The best ideas are often the simplest, like Sooty, twitter or libraries. Setting out the commonest writing mistakes and telling the wannabe novelist what to do about them is one of those that makes us slap our heads and say 'now why didn't I think of that?'
Feeling smug, I read the book just on the unlikely chance that it could find any fault with my own writing. Dammit, it did. Three faults. I said three faults, one being that my characters sometimes repeat themselves. Not any more; if my readers don't pick up on it first time, that's their lookout.
My favourite theme is the assumption by wannabes that they have some insight nobody before them has spotted. Outside of changes to the world such as mobile phones or the iron curtain falling down, they are wrong. Someone has been there first, so the wannabes had better accept it. Don't reinvent the wheel, accept that it exists already and impress us by spinning it in a fresh direction.
May I suggest an extra chapter for the next edition? How to annoy your publisher. I still cringe at the first MS I sent out to the world. It had three spelling mistakes on the first page. The shame. I fell for the oldest gag of all; that my work was so brilliant I would be forgiven trifling errors and poor presentation. My brilliance remained undiscovered and I doubt any publisher read to the bottom of the first page. I even printed it in Times New Roman. You write books for children? Send your MS in Comic Sans MS. Genuine coffee stains add authenticity, and don't forget to tell the publisher to hurry up as you have other publishers waving their chequebooks at you. Never fails.
One slight hiccup - they include the 'F' word three times to no useful purpose. Still, no book is perfect.

Simple advice to all wannabe novelists, and quite a few published ones too - read this book.

Youth Market: Chickens or Television - Which Comes First? (Spawater Chronicles I) Stop the Cruelty: Chickens Versus Television
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4 of 5 people found the following review helpful
4.0 out of 5 stars Entertaining but not a "how-to"., 19 April 2009
By 
Icy Sedgwick "Icy" (Newcastle upon Tyne, UK) - See all my reviews
This review is from: How NOT to Write a Novel: 200 Mistakes to avoid at All Costs if You Ever Want to Get Published (Paperback)
If you're considering this book because you'd like to be a writer and want a "how-to" text, then look elsewhere. This book will not teach you how to write. Likewise, if you've written a book and you want a "how-to" on how to go about getting it published, keep looking.

If, on the other hand, you'd like to know the kinds of things that see books being rejected, or you're just a fan of writing who likes reading about the process, then this is a lively, entertaining little book that takes no time to read and makes its points in a concise fashion. The principles of bad writing are things that you should have learnt/will learn from those wonderful creative writing manuals, but it's amazing how many of these things slip through the net and get published - no wonder I find myself putting down the occasional book!

It's probably not the kind of book you'd refer to constantly (if you're that bad a writer you need to workshop your entire manuscript after reading this, you should possibly consider giving up) but I give it a four simply for being so easy to read, so accessible, and still informative.
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1 of 1 people found the following review helpful
4.0 out of 5 stars Well-Written and Wrong, 3 Dec 2013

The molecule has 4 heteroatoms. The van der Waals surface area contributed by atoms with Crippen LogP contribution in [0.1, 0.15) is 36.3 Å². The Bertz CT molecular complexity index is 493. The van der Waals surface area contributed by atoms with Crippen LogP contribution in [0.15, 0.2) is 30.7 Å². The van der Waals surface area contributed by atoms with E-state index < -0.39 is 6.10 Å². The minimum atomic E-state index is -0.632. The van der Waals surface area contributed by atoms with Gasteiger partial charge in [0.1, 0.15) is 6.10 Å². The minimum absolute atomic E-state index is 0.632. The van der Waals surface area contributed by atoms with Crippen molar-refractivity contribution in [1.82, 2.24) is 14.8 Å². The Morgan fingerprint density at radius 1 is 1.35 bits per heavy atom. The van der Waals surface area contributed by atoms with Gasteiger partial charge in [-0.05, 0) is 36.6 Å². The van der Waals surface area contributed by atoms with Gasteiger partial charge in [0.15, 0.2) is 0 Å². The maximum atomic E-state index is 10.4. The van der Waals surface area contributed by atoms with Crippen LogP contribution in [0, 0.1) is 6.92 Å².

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This review is from: How NOT to Write a Novel: 200 Mistakes to avoid at All Costs if You Ever Want to Get Published (Paperback)
As one would expect in a book on how to write, the authors get full marks for the wit and style of their writing - but a minus score for their philosophy. In that, this book is perhaps a good analogy for modern fiction in general: access to creative writing classes, writers' circles, and books like this means that most people in the West, given the effort, are capable of constructing a novel that is well-written in the technical sense, and most published authors - and indeed probably most unpublished authors - now know how to make a story flow easily from one page to the next without jarring the reader. The price of this is an industrial mindset that avoids anything original or daring that might challenge or disturb the reader. Most novels published these days are therefore easy to read but devoid of anything likely to jolt the reader out of his complacent assumptions. Part of the problem is that publishing has become a very narrow-minded business, dominated by people who share the same backgrounds, attitudes, opinions, tastes, and prejudices, and one cannot blame the authors of this book for that, but those who offer a formula of how to write encourage the status quo. Of course, the authors do not say that they offer a formula and they do not prescribe rules, etc - please insert all the usual qualifying clauses found in this type of book - but the fact remains that modern writing tends toward the formulaic and this book assents to that. Reading at least half of the individual rules, or whatever they call themselves, a reasonably well-read person will immediately start thinking of classic passages in which Tolstoy or Dostoyevsky or Austen - let alone Joyce or Proust - did the exact opposite. Of course, the point is that Tolstoy and Dostoyevsky and Austen - let alone Joyce and Proust - would be unlikely to get publishing contracts these days. Since this book is aimed explicitly at people who want to get published, its defence is that is simply tells people how to play within rules that it did not make - which is true enough, but it remains part of the problem rather than part of the solution. All that having been said, this book remains a very entertaining read in its own right, and it provides a useful checklist that might help a would-be writer avoid some of the more indefensible errors. Even Tolstoy should have asked himself from time to time, "Am I really doing it this way because I am subverting the expectations of literary convention, or because I am writing in a hurry and getting a bit sloppy?"